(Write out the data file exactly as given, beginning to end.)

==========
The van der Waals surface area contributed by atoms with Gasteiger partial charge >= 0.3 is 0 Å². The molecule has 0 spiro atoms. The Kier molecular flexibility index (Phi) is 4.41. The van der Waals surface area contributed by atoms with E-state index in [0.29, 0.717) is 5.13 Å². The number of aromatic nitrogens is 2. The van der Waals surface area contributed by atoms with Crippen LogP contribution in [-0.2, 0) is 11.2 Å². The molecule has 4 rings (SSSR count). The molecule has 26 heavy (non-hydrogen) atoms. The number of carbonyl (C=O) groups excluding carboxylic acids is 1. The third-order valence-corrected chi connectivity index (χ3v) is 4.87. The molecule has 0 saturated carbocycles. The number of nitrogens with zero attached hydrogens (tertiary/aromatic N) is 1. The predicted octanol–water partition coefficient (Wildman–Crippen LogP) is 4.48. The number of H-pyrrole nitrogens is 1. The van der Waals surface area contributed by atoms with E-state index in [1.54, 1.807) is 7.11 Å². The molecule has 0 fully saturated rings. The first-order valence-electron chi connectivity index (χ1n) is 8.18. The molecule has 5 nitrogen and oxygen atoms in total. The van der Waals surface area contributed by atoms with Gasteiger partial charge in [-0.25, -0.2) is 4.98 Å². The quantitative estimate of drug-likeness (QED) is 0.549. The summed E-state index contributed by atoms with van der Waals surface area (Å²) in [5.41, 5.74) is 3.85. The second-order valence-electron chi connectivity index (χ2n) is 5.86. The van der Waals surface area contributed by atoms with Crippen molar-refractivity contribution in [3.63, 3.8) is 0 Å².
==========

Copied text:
The van der Waals surface area contributed by atoms with Gasteiger partial charge >= 0.3 is 0 Å². The molecule has 0 spiro atoms. The Kier molecular flexibility index (Phi) is 4.41. The van der Waals surface area contributed by atoms with E-state index in [0.29, 0.717) is 5.13 Å². The number of aromatic nitrogens is 2. The van der Waals surface area contributed by atoms with Crippen LogP contribution in [-0.2, 0) is 11.2 Å². The molecule has 4 rings (SSSR count). The molecule has 26 heavy (non-hydrogen) atoms. The number of carbonyl (C=O) groups excluding carboxylic acids is 1. The third-order valence-corrected chi connectivity index (χ3v) is 4.87. The molecule has 0 saturated carbocycles. The number of nitrogens with zero attached hydrogens (tertiary/aromatic N) is 1. The predicted octanol–water partition coefficient (Wildman–Crippen LogP) is 4.48. The number of H-pyrrole nitrogens is 1. The van der Waals surface area contributed by atoms with E-state index in [1.54, 1.807) is 7.11 Å². The molecule has 0 fully saturated rings. The first-order valence-electron chi connectivity index (χ1n) is 8.18. The molecule has 5 nitrogen and oxygen atoms in total. The van der Waals surface area contributed by atoms with Gasteiger partial charge in [-0.25, -0.2) is 4.98 Å². The quantitative estimate of drug-likeness (QED) is 0.549. The summed E-state index contributed by atoms with van der Waals surface area (Å²) in [5.41, 5.74) is 3.85. The second-order valence-electron chi connectivity index (χ2n) is 5.86. The van der Waals surface area contributed by atoms with Crippen molar-refractivity contribution in [3.63, 3.8) is 0 Å².